UH Entrepreneurship Students Ride the WAVVE

Program Pairs Students and Researchers to Bring Technologies to Market

Debora Rodrigues is focused on solving the problem of contaminated water and educating future scientists to develop innovative technologies that will benefit society.

 “I’m a researcher and educator,” said Rodrigues, assistant professor of civil and environmental engineering at the University of Houston. “As an educator, my main goal is to help students develop critical thinking skills and assist them to be successful in their careers.”

But increasingly, UH and other universities want to commercialize the work of their faculty, both to improve society and to increase revenues.

A program launched at the Bauer College of Business Wolff Center for Entrepreneurship in conjunction with the Office of Intellectual Property in the Division of Research is intended to fill that niche while providing a unique academic experience for UH students.

Rodrigues has a role to play there, too. “Although my focus is not to create technologies for commercial use, I welcome the opportunity to support students with an entrepreneurial spirit who are leveraging my research to create a start-up business,” she said.

The program started on a small scale several years ago but is growing rapidly. Over the past 18 months, 16 teams have been paired with UH faculty-created technologies.

Rathindra Bose, vice chancellor/vice president for research and technology transfer, said universities do a good job of creating technologies but are less successful at commercializing the research.

“We teach business, but we do not create business,” Bose said. “How many students get the chance to take a technology and create a business plan? It is their real training.”

The student teams are paired with a technology and a faculty inventor. They investigate market potential, competing products, supply chain issues and financial models, ultimately creating a business plan they can take to national competitions. Some teams also include students from the Valenti School of Communication.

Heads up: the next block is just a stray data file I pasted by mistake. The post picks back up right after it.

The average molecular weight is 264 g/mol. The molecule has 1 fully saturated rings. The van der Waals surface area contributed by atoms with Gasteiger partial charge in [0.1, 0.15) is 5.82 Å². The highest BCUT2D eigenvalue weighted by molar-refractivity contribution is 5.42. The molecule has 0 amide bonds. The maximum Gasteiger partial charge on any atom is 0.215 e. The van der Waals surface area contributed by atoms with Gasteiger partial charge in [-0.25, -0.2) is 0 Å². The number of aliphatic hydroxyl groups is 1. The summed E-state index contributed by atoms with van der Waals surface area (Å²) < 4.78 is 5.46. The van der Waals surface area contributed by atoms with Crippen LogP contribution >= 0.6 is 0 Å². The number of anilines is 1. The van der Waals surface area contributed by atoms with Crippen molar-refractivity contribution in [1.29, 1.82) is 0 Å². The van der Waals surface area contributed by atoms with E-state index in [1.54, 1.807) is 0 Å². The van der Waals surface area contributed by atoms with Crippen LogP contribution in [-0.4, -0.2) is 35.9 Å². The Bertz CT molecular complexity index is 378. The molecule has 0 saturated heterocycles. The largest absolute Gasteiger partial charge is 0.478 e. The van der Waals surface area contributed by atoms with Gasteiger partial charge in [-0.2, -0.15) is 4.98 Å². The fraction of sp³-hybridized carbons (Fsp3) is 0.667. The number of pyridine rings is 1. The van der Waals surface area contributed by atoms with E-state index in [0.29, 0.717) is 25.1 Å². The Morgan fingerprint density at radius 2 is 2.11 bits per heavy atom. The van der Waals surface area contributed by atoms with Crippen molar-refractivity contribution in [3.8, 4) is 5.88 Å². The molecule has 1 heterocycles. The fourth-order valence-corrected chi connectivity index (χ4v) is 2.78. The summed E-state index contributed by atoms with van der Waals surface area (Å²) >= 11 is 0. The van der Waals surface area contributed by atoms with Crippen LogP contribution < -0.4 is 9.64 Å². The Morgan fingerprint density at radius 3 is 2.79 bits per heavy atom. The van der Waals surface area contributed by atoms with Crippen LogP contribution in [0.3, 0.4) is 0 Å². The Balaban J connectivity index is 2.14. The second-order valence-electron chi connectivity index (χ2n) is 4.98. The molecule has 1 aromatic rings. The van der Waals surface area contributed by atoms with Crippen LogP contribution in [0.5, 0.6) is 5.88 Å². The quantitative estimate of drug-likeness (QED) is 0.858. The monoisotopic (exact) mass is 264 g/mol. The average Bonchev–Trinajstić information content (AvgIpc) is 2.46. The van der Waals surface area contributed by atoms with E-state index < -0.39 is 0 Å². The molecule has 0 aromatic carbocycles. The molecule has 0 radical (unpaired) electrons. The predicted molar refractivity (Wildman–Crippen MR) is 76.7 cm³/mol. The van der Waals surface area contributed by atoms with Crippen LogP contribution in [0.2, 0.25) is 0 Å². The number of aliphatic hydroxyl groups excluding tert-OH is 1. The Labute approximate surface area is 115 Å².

The eventual goal is to spin the companies off as UH start-ups, while providing market analysis allowing triage of UH technologies not ready for the marketplace.

Six teams are competing on the national business plan competition circuit.

The team working with Rodrigues’ technology – a nanocomposite coating used for water purification, capable of removing heavy metals, radioactive materials and micro-organisms – won first place in the Global Student Business Plan Competition at the College of the Bahamas last month and will compete April 10-12 in the Rice Business Plan competition, as well as the California Dreamin’ competition at the end of the month.

Team leader Julia Lonnegren, a senior majoring in entrepreneurship, said the team named itself WAVVE, taking the first letter for the word “water” in English, Spanish, Swedish, Russian and French, the native languages of each team member to reflect the global nature of the group, as well as the core purpose of the technology.

Latha Ramchand, dean of the Bauer College of Business, said the success of this year’s Wolff Center students in national competitions, where they often are competing against graduate students, is a reflection both of the quality of the entrepreneurial education they have received and of the spirit of the city in which they live.

“One reason Houston is booming is thanks to the entrepreneurial culture we enjoy in this city,” Ramchand said. “As Houston’s business school, and with the nationally recognized Wolff Center for Entrepreneurship, the C. T. Bauer College of Business serves as an entrepreneurial hub for the university and the city.”

As for Rodrigues, who now is working to scale up the technology so it can be used in the oil field and other large applications, she would like to see it commercialized to improve health conditions since many people still lack access to clean water.

But she has no plans to leave academia for a start-up.

“I’m here to help students,” she said. “If they want to open a company, I will be glad to serve as an advisor, but not as CEO or CFO. If there’s something good from my research that can come to society, I will be very glad.”